Mangrove forests: ecology

Mangrove roots, Mafia Island, Tanzania. / ©: Edward Parker / WWF-Canon
Mangrove roots, Mafia Island, Tanzania.
© Edward Parker / WWF-Canon
Mangrove forests consist of diverse, salt-tolerant tree and other plant species, ranging from small shrubs to tall trees tens of metres high.
These forests are found between 32 degrees north and 38 degrees south of the equator, in sheltered, inter-tidal areas that receive a high annual rainfall.

The most extensive area of mangroves is found in Asia, followed by Africa and South America. According to the FAO, the total mangrove area is around 150,000 km2. Four countries (Indonesia, Brazil, Nigeria, and Australia) account for about 41% percent of all mangroves.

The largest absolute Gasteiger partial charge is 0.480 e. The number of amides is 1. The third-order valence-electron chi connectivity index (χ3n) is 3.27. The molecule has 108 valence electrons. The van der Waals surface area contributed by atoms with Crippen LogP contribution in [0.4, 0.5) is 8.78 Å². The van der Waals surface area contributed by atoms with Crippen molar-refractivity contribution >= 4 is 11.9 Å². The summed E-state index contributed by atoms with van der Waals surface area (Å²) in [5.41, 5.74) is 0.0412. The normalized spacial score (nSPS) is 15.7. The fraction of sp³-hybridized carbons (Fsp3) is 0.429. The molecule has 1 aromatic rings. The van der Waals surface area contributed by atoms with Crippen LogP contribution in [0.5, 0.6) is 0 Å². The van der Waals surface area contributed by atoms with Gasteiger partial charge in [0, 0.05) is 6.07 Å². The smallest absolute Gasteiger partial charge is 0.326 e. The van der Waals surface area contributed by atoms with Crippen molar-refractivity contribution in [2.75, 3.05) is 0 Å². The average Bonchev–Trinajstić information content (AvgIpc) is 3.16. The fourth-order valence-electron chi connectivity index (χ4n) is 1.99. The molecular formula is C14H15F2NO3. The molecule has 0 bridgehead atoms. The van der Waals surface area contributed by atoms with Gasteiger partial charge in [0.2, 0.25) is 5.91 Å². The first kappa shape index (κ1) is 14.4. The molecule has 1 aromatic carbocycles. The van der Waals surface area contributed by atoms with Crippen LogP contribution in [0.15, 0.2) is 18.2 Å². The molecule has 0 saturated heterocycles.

Although a wide variety of plant species are found in mangrove forests, only some 54 species belonging to 16 families are recognized as "true mangroves" - species which are rarely found outside mangrove habitats.

Mangrove trees have various adaptations that allow them to live in saline, tidal areas. Their dense root systems give support in the soft, water-logged sediment. In most species, the roots protrude above the soil to absorb oxygen from the air, as the sediment is oxygen-poor.

In addition, the trees either actively exclude salt when they take up seawater through their roots, or else excrete the salt from their leaves, roots, or branches. Most mangrove species also have special adaptations for reproduction, including viviparity where seed germination begins on the tree itself.

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